Know Your Employment Rights 5 – Work Love Balance
Don’t find love, let love find you. That’s why it’s called falling in love because you don’t force yourself to fall, you just fall.
As we spend more than half of our post-academic life at work, there is a great chance that we actually get close to the other members of the company roster. So close, that a simple admiration can turn to infatuation and soon thereafter, there are those who end up with the church bells ringing.
To fall in love with your officemate or co-worker is something beyond the employer as it is blatantly none of their business. Coworkers marrying each other is not unusual, there are, however, certain institutions that actually forbid relationships built within the ranks. Here are some examples:
When a person in authority has a relationship with a subordinate
The law does not speak of romantic relationships, it provides prohibitions on employers deterring its employees from entering into marital relationships. Even if legal, banning any work romantic involvement may have its own consequences. From an employee standpoint, disallowing relationships within the organization could decrease morale. Conversely, the employer is concerned about conflict of interest, favoritism, and security issues.
Even without the express mention of such affair in the company policy, a superior-subordinate relationship is regarded to have a conflict of interest offshoot. Inevitable quarrels among the involved parties may lead to a doubled loss in productivity.
Not every junior-senior relationship ends up in trouble but their complex nature means everyone involved needs to be extra-aware of what’s ethical. People who start making bad decisions without thinking at work can soon be missing deadlines, losing productivity, and exercising poor judgment on work items. Should the company realize losses arising from such, it can take the necessary action to protect itself.
Marrying someone from a different company of the same industry
The Supreme Court agrees with an employer for not allowing their employee from marrying someone from a competitor company. In a case whereby an employee of a renowned pharmaceutical company was to be wed to an employee of a competitor, the high courts ruled that it is but right for the company to uphold its welfare. The welfare being cited here is the company’s prerogative to safeguard its trade secrets.
As per the establishment of a healthy family life, spouses communicate intimately and such communication is what corporations are very mindful about. An employer may issue a policy prohibiting an employee from marrying if there is a compelling business necessity for which no alternative exists other than the discriminatory practice.
Having an illicit affair
It is another story if you fall in love with the “wrong” person; more than the moral fault, it is also civilly unaccepted. An illicit affair is tantamount to immortality and is, therefore, punishable not only by the appropriate disciplinary body of a company but also by the governing civil laws of the Philippines.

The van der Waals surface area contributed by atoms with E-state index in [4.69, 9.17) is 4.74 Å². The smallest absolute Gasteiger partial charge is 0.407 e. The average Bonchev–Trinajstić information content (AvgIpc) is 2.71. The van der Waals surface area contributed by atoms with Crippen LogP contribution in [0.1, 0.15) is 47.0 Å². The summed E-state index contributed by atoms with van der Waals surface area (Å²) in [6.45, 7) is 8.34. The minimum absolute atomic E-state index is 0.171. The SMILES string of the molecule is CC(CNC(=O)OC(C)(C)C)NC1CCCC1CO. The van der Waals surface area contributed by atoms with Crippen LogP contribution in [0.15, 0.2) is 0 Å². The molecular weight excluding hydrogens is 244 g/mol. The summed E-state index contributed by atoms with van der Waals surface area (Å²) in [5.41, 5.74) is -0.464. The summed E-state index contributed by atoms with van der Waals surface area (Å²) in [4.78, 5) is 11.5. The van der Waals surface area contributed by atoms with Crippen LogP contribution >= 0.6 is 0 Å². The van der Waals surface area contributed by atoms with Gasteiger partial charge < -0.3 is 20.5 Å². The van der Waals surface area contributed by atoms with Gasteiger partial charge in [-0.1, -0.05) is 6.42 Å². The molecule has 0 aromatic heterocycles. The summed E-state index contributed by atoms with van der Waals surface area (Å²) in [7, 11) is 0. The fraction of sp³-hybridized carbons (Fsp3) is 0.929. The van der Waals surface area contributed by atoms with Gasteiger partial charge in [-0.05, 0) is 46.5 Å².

Just Cause for Termination Related to Workplace Relationships
The labor code considers it a just cause to terminate employment due to serious misconduct and not having a relationship within the workplace per se. One offense that falls under this just cause is sexual misconduct, immorality, and sexual harassment. The Supreme Court has allowed the dismissals of business executives and managers, and even rank-and-file workers for committing some sex-related offenses, like acts of lasciviousness, attempted rape, seduction of minors, and violations of the Anti-Sexual Harassment Law.
As long as the erring employee is granted due-process, when found guilty, he will surely lose his job, forfeit all benefits and exit dishonorably. Even if the victim does not complain, when done inside company premises, management can initiate charges based on facts.
While the structure of the Labor Code appears to be generally in favor of labor, this does not mean that the employer is devoid of its own prerogatives one of which is the power to terminate the services of an employee for violation of a company policy which the latter agreed upon during the signing of the employment contract.
Typically, if there is “immorality clause” in the employment contract, company policy, rules or regulations or company code of conduct which provides for termination of an employee by reason of immorality, then an employee may be terminated if found guilty for such ground. However, such kind of immorality must be of a gross in character and not merely simple immorality. Furthermore, at this stage where the employee is in the risk of losing his or her job, the employer must observe due process. That is, giving the defendant employee the opportunity to explain his or her side and to defend him or herself. As we all know, adherence to the company policy is not always absolute. A humanitarian consideration from the employer is still possible depending on the circumstances attending the issue.
Maintaining Work Love Balance
There is nothing legally nor morally wrong if you fall in love with someone in your office. Nevertheless, keeping up with one’s duties and responsibilities should never hinder work productivity. It is a common practice by management to separate love birds to different departments within the company especially if both ties the knot. Dichotomy will be lessened if not eliminated.
An extra-marital affair is a totally different matter. It no longer constitutes the jurisdiction of the employer but the society in general. Making sure that your deliverables are in check and you have a “valid” relationship, then, there is nothing to worry.
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